The U.S. Supreme Court announced on Thursday that it would not hear an appeal to a Washington, DC, Circuit Court decision blocking former President Donald Trump from using “executive privilege” to shield White House documents from the investigation of the House January 6 Select Committee. This decision formally ends the legal contest over the use of that power and ensures that Trump’s documents will be investigated by the committee.
The Supreme Court had previously ordered in mid-January that Trump’s documents be turned over to the House committee. However, the documents had not yet been examined prior to the Supreme Court’s decision not to take the case.
“Executive privilege” is a legal principle stating that the president has the authority to withhold White House communications from the public if there is a compelling national interest in doing so. The doctrine was outlined in the Supreme Court case United States v. Nixon, which described the circumstances under which a president could use it. Trump had previously relied on executive privilege to prevent the release of the unredacted report by former FBI director Robert Mueller into Russian interference in the 2016 election. Trump’s predecessor in office, President Barack Obama, had also used the doctrine to withhold documents concerning “Operation Fast and Furious” from a congressional investigation.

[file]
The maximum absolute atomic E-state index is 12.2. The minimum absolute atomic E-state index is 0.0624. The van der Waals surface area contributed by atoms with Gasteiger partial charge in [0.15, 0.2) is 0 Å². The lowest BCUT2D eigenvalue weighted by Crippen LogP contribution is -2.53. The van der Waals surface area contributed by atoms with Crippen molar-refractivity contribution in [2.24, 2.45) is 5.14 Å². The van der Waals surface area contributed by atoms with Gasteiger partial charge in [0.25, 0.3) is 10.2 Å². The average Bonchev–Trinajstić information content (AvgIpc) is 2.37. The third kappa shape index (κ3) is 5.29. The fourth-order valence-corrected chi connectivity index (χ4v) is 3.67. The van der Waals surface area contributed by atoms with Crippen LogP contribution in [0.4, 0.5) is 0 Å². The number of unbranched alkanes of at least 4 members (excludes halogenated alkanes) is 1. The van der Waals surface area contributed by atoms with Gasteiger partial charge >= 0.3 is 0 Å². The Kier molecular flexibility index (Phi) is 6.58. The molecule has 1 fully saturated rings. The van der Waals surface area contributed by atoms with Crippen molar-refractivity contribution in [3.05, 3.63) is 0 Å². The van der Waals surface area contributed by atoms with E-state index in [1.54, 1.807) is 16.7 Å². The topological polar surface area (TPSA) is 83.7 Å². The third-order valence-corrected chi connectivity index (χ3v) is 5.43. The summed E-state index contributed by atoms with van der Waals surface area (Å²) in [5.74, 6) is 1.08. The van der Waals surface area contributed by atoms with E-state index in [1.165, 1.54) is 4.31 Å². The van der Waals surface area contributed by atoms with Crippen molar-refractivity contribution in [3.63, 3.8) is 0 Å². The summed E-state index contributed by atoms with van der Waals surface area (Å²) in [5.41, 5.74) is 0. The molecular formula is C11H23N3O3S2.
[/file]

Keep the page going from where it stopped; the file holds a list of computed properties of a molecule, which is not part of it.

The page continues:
The Supreme Court’s decision confirms the lower court’s view that Trump has no legal basis to challenge President Joe Biden’s decision to allow the committee to investigate the records. The lower court dismissed the possibility that a former president had higher authority than the current president in deciding whether documents from his or her administration could be shared.
The committee has asked the National Archives to provide it with Oval Office visitor logs, phone records, and written records concerning then-President Trump’s rally on the morning of January 6, 2021. Its members have argued that they need the documents to properly understand Trump and his advisers’ role in that day’s attack on the U.S. Capitol. Prior to the protesters’ entry into the building—variously described as a riot, an insurrection, or an attempted coup d’etat—Trump had given a speech advising protesters to “fight like hell” to prevent the Senate’s certification of his loss to Biden, leading many Democrats to accuse him of fomenting, if not actively planning, the attack.
The January 6 panel consists of seven Democrats, led by Rep. Bennie Thompson (D-MS), and two Republicans, representatives Liz Cheney (R-WY) and Adam Kinzinger (R-IL), both notable critics of the former president.
Trevor Filseth is a current and foreign affairs writer for the National Interest.